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Three thoughts before Game 7

Posted by Chad Finn, Globe Staff  June 15, 2011 02:15 PM

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VANCOUVER, British Columbia -- Live from the bowels of Rogers Arena, here is a hat trick's worth of thoughts on Arguably The Coolest Event in Sports, a Game 7 of the Stanley Cup Final . . .

1. I think we all agree on this, so let's get it out of the way immediately: The key tonight for the Bruins is to score on Roberto Luongo early, to get that out of the way immediately. Remind him that they can turn him into a puddle here just as they did during the three games in Boston. Turn those "Looooooooooos" from the Vancouver crowd into boos. Deflate his tires. Then, ideally, deflate 'em again, to the point that Alain Vigneault has to have Cory Schneider warming up in the bullpen before the first period is halfway complete. The script worked so well in Game 6, right?

The mood of Canucks fans here today is overwhelmingly optimistic. Perhaps it's a New Englander's cynicism at work here, but I'm taken aback at their complete (blind? delusional?) faith in their goalie. Luongo is such an enigma, even by the generally goofy standards by those who play the position. He's calm in the net, but often frazzled in front of the cameras, an engaging, friendly guy -- no, really -- whose out-of-character shots at Tim Thomas revealed . . . well, insecurity for sure, and perhaps jealousy, too.

The Bruins must take advantage of this, and must take advantage of it early. Luongo depends on those comforts of home. If they can make him feel like he's on an island, that everyone has turned against him, that will go a long way to assuring that the Stanley Cup will be a hood ornament on a duck boat in a few days.

2. I adore this city -- seriously, if you're young, single, and willing to roam, move here and thank me later -- and the people are beyond friendly. But when it comes to their Canucks, they're so irrational that it makes you long for the relative sanity of Canadiens fans.

The latest example of seeing everything through green-and-blue colored glasses is the venom directed at Johnny Boychuk for his hit in Game 6 that left Canucks forward Mason Raymond with a compressed vertebrae in his back. Sample reader comment from the Vancouver newspaper The Province this morning: "At least they didn't call Raymond for embellishing. We got off easy there." Well-said, Ron from Kamloops.

It's awful what happened to Raymond, and Bruins fans who remember how concerned they were for Nathan Horton after he was leveled by Aaron Rome should be ashamed for cheering while he was down. But the plays were not close in terms of violence or intent: Rome took two clean strides before belting an unsuspecting Horton in the head. Raymond appeared to have lost an edge as he went into the corner with Boychuk, and it was not the hit itself but the terribly awkward angle that led to the injury. The real question is not whether Boychuk should have been suspended, but what the hell the Canucks trainers and medical staff were thinking in not bringing out the stretcher for Raymond, instead helping him off the ice while he was hunched over at an odd angle like a broken scarecrow.

Raymond is a gregarious kid -- upon the conclusion of a media session earlier in the series in which he wasn't asked a single question, he laughed, saluted the assembled reporters, and joked, "Thanks for coming! Glad to help!" More relevantly, he's one of the Canucks' more skilled and honorable forwards, and while he hasn't had a productive series, he's created his own chances with his speed, particularly in Game 2. He leaves a void on the second line, and while the capable Jannik Hansen will fill in for him, that weakens the Canucks' pesky third line. His absence is frustrating to Canucks fans. But the reason for his absence should not be. What happened to him was not evil, dirty, or devious. It was an awful reminder of the dangers of playing this wonderful sport.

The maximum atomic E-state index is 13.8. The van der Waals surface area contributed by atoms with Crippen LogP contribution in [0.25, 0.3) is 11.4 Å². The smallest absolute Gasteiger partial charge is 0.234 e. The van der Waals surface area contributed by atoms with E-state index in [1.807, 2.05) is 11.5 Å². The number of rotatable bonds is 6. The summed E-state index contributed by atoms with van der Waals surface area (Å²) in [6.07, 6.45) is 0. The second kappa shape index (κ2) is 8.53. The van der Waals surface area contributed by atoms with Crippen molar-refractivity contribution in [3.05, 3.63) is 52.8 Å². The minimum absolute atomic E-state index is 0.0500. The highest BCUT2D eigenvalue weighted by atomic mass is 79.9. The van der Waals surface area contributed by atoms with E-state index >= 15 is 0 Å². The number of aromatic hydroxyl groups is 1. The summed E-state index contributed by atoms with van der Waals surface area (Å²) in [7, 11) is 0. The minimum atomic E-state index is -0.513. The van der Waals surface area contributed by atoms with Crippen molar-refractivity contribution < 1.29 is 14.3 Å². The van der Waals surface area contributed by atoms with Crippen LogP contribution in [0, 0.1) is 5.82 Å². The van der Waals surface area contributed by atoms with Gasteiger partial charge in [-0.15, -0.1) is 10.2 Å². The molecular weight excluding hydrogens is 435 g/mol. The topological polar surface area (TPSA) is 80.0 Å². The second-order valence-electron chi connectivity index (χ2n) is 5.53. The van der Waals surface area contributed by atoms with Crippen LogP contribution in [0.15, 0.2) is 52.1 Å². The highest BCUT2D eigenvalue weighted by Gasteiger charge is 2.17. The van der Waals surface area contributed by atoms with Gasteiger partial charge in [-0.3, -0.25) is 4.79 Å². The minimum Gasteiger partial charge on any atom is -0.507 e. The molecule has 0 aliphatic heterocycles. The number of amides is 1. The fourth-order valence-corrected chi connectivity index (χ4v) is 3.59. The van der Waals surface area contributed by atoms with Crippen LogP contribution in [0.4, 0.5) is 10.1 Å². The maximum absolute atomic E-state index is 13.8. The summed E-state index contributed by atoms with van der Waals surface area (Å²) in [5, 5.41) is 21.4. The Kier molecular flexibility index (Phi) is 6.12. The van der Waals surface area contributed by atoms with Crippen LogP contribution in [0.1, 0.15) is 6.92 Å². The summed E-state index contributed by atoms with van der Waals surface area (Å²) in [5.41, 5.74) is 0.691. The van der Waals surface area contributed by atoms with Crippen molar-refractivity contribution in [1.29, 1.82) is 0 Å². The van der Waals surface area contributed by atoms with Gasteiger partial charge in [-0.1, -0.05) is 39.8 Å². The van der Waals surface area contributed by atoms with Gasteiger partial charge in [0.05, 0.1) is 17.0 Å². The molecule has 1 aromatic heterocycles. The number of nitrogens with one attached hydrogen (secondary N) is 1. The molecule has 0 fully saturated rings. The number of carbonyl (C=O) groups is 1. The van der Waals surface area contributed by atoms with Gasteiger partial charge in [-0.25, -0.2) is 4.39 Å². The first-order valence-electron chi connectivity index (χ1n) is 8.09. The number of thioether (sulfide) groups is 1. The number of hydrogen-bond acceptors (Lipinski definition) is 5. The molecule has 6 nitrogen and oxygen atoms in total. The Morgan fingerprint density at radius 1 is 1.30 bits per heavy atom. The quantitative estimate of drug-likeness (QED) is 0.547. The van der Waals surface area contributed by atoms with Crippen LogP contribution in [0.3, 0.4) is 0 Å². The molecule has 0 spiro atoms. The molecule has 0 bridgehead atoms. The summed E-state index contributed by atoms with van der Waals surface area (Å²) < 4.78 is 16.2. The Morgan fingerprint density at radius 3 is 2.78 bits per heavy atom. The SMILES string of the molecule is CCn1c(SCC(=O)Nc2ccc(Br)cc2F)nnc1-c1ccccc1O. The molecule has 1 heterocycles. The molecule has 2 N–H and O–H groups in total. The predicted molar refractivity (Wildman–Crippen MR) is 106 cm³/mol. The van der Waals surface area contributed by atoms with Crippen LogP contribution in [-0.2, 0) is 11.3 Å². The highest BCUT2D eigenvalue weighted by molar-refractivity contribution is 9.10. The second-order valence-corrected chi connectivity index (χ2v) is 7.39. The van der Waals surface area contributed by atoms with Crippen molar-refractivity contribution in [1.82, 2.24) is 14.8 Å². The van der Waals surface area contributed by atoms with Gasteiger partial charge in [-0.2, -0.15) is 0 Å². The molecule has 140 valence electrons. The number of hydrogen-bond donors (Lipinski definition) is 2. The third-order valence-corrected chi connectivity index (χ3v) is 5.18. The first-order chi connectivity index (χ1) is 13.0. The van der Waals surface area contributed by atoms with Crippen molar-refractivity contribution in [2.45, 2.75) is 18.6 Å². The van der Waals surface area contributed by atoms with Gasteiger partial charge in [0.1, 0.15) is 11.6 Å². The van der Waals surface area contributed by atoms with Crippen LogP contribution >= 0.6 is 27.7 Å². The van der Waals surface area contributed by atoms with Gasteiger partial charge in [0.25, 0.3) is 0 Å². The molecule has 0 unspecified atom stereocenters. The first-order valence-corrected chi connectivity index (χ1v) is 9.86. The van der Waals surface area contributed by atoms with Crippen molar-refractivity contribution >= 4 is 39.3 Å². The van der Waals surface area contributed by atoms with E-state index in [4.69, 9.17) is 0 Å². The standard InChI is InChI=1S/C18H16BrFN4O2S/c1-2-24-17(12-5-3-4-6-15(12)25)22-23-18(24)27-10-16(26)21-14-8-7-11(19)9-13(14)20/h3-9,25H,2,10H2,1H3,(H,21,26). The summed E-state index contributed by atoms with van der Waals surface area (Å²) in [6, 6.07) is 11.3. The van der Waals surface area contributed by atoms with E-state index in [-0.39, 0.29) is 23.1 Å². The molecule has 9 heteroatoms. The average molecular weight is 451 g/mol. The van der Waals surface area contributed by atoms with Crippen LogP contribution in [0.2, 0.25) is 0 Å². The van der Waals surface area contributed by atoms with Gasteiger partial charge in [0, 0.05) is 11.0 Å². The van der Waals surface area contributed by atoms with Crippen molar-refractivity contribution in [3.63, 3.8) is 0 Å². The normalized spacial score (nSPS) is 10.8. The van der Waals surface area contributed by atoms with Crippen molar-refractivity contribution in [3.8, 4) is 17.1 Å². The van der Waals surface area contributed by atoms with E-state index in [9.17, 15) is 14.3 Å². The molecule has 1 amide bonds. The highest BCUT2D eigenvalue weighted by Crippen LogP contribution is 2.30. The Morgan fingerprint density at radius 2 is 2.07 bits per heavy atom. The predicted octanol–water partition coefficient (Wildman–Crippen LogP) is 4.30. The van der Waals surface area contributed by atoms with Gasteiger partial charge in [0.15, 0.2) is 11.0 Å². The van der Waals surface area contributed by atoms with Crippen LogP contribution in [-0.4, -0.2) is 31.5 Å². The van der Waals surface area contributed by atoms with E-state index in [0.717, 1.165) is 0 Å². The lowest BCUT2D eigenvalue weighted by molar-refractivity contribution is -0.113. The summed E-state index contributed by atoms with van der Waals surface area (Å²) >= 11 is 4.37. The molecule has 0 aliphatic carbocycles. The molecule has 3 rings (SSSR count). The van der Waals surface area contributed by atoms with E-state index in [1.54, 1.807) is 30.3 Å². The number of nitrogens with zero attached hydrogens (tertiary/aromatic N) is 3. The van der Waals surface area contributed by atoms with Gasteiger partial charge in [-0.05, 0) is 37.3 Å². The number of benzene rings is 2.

3. Prediction? Score-wise, I can't get a feel for how it might go, or maybe I just don't dare. But considering how perpetually thrilling this series has been -- and how tight the previous three games have been in this barn -- doesn't overtime seem inevitable? You have to figure the hockey gods aren't going to let this one go without a few minutes of extra drama.

But I can tell you how I would like it to end. Patrice Bergeron beating Alex Burrows -- or Maxim Lapierre if you prefer -- to a loose puck, then beating Luongo, who for some reason has strayed, perhaps in a subconscious tribute to Tim Thomas, from the security of his usual perch between the two pipes. Why Bergeron? Because he embodies the all-around effort and discipline of Claude Julien's team. Because a Canuck nearly forced him to get a rabies shot. And because an overtime winner from a teammate who has endured what Nathan Horton is going through now would seem so appropriate.

And if it isn't Bergeron? Well, let it be Mark Recchi. I was blown away by his grace in disappointment last year in the immediate aftermath of the Game 7 loss to the Flyers when he answered every question with candor, and his class and leadership are the genuine articles by all accounts. Plus, anyone who was playing in the NHL when I was a senior in high school is cool in my book. It's pretty obvious that this is the final game of his decorated NHL career, and if anyone is deserving of a satisfying final scene, it's the admirable old man in front of the net.

About Touching All The Bases

Irreverence and insight from Chad Finn, a Globe/Boston.com sports writer and media columnist. A winner of several national and regional writing awards, he is the founder and sole contributor to the TATB blog, which launched in December 2004. Yes, he realizes how lucky he is.

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